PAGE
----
American society became more child-centered as the birthrate climbed after World War II. Like other aspects of American life during this “baby boom” era, Jewish ritual observances in the home became more child-focused, as reflected in this 1953 publication. (Object ID.2005.29.32) (Gift of Judith E. Endelman and William D. Epstein in memory of Miriam Ruth Epstein)

The Jewish holiday of Hanukkah celebrates the victory of the few and the weak over the mighty and the strong.  Legends and stories surround the holiday’s origins, whose name means “dedication” in Hebrew.

For centuries, Hanukkah was a modest occasion, a minor holiday. Jewish law and custom only required the lighting of candles for eight nights, with one candle to be used as the shamash (“guard” or “servant” in Hebrew) to light the others. The lighted candles were to be kept by a window where they could be seen by passers-by. In Eastern Europe, the celebration included eating latkes (potato pancakes), distributing small amounts of Hanukkah gelt (coins) to children, playing games with a dreidel (a spinning top), and playing cards. Continue reading

Soybeans: Henry Ford’s Miracle Crop

This model was used to demonstrate the soybean extraction process at several world’s fairs in the 1930s. (THF 153893)

This model was used to demonstrate the soybean extraction process at several world’s fairs in the 1930s. (THF 153893)

Soybeans: A New Hope for Farmers
In the 1920s, following his success with the Model T, Henry Ford increasingly turned his attention to transforming farming—the life he sought to escape as a boy.  He focused on finding new products and new markets for agriculture. (The charcoal briquette was an early result of this effort, made from surplus wood scrap.)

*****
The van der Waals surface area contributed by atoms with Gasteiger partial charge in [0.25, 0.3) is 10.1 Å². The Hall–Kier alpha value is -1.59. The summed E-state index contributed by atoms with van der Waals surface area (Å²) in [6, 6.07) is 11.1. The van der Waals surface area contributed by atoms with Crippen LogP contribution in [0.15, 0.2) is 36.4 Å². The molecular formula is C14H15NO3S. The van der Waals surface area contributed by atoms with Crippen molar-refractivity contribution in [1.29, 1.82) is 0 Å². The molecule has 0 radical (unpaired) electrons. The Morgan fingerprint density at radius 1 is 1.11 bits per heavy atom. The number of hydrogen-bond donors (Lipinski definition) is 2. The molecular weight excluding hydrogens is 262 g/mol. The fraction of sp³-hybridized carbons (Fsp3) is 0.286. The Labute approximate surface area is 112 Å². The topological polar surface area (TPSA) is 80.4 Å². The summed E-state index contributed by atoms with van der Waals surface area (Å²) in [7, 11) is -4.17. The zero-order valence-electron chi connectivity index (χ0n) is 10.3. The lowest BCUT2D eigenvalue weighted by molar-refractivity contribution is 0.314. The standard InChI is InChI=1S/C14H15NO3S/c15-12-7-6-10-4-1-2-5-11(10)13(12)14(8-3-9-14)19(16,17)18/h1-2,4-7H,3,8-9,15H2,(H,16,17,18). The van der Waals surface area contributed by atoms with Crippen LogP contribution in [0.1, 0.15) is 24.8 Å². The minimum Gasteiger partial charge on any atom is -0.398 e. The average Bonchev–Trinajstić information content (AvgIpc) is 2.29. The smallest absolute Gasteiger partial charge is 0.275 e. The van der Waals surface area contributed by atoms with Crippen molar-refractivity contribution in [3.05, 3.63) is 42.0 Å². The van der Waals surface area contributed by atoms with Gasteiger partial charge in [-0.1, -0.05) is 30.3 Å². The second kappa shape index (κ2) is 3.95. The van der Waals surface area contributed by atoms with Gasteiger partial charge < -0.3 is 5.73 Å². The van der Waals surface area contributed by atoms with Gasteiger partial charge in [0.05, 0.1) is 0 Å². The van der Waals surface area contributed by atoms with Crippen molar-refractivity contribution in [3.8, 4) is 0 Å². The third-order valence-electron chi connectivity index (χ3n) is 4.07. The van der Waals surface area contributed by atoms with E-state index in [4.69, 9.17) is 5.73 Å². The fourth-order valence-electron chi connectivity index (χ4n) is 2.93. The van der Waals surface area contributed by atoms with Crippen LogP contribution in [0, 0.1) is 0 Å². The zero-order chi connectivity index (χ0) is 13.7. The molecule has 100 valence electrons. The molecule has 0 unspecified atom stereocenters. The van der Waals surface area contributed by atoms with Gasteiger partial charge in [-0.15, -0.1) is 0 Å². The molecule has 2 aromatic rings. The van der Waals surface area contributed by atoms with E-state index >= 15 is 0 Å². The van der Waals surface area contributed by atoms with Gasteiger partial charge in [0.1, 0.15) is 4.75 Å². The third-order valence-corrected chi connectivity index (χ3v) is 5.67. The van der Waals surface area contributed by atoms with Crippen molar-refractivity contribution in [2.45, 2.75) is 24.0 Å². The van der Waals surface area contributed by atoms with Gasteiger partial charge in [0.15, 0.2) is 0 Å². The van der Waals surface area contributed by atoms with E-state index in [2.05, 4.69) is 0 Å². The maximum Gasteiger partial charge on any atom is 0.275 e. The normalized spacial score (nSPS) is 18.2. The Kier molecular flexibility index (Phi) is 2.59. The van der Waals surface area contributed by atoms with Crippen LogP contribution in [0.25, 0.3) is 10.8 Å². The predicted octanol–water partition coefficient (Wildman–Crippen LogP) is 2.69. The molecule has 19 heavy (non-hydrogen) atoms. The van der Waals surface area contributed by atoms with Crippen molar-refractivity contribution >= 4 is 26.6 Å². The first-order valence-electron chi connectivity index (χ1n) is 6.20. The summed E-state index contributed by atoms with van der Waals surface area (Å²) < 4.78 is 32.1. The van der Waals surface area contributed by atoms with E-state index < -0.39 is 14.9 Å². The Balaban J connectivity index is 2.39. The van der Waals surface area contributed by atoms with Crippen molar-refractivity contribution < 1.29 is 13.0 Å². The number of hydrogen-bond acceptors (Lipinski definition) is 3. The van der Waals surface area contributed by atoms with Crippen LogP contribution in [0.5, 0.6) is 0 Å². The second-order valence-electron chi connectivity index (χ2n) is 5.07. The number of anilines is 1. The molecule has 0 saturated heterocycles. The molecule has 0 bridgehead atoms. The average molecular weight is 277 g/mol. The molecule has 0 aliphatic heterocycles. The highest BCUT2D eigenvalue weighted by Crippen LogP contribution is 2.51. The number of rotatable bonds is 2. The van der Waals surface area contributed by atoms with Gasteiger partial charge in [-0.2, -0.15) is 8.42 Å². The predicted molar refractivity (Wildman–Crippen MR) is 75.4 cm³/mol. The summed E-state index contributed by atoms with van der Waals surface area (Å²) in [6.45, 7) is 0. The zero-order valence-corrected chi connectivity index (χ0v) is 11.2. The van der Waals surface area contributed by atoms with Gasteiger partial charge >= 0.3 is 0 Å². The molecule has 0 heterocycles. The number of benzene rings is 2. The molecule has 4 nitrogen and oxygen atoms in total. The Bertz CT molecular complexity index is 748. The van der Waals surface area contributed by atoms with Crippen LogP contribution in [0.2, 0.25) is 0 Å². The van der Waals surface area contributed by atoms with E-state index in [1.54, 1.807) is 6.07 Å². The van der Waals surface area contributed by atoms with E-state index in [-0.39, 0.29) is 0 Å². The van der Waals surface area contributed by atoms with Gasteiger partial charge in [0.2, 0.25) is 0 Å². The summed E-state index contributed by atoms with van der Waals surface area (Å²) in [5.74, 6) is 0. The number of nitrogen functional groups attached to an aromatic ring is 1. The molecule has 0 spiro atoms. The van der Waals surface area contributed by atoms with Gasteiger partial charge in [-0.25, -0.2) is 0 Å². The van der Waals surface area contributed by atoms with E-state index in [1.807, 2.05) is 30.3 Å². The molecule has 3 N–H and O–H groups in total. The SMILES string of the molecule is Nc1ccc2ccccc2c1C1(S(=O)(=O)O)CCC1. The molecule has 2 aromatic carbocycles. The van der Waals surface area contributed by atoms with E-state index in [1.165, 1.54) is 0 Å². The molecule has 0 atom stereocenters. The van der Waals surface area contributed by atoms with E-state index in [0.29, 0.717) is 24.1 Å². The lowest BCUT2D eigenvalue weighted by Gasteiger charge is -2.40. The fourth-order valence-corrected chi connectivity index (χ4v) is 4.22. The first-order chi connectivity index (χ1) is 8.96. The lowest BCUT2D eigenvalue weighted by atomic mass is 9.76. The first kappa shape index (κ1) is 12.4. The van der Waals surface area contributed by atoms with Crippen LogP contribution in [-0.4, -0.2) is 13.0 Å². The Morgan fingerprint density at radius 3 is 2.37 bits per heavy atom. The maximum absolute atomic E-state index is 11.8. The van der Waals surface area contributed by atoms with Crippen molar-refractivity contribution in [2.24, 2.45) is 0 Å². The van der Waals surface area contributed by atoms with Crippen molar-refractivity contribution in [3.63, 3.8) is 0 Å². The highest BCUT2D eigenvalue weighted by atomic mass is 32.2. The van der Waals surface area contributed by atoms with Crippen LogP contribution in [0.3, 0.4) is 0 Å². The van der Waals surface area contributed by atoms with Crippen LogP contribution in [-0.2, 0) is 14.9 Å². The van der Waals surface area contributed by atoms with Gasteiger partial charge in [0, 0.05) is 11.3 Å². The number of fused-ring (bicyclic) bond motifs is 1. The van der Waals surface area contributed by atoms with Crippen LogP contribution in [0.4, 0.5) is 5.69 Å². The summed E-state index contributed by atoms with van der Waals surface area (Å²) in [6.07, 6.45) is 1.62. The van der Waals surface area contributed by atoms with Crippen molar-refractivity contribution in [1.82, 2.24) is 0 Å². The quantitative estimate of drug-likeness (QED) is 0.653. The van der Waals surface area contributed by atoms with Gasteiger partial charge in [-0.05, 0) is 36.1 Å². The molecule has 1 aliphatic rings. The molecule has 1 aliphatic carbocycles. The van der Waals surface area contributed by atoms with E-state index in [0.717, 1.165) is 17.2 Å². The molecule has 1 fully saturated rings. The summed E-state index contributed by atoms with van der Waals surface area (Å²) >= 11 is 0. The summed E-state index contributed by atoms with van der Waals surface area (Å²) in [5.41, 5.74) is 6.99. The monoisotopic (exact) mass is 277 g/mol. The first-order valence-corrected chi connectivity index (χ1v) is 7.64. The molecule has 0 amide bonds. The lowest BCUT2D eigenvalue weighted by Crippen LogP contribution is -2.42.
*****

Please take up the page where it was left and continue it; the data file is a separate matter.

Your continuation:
In 1928, Ford started the Chemical Lab (the building in Greenfield Village now known as the Soybean Lab), and asked Robert Boyer, a student at the Ford Trade School to run it.  Ford told Boyer to select good students from the Trade School to staff the Lab. Ford then set them to experimenting with all manner of agricultural produce, from cantaloupes to rutabagas. Continue reading

Just Added to Our Digital Collections: Winter-Themed Prints

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Like it or not, winter is just around the corner, and here at The Henry Ford, we are preparing. Curator of Photographs and Prints Cynthia Miller already selected some holiday-themed Thomas Nast material for digitization last month, and now she has added a selection of winter-themed prints, including this early 19th century engraving of an 18th century snowstorm. If you’re sure you’re ready for winter, check out some of her other selections, depicting sleigh racing, moonlit ice skating, a snowed-in Boston street, and woodlands in winter, or visit our online collections to browse all of our digitized collections relating to winter. If you’re not quite ready for snow and cold weather, we suggest this photochrom of a California orange grove instead, where the only snow to be seen is on a distant mountaintop.

Ellice Engdahl is Digital Collections & Content Manager at The Henry Ford.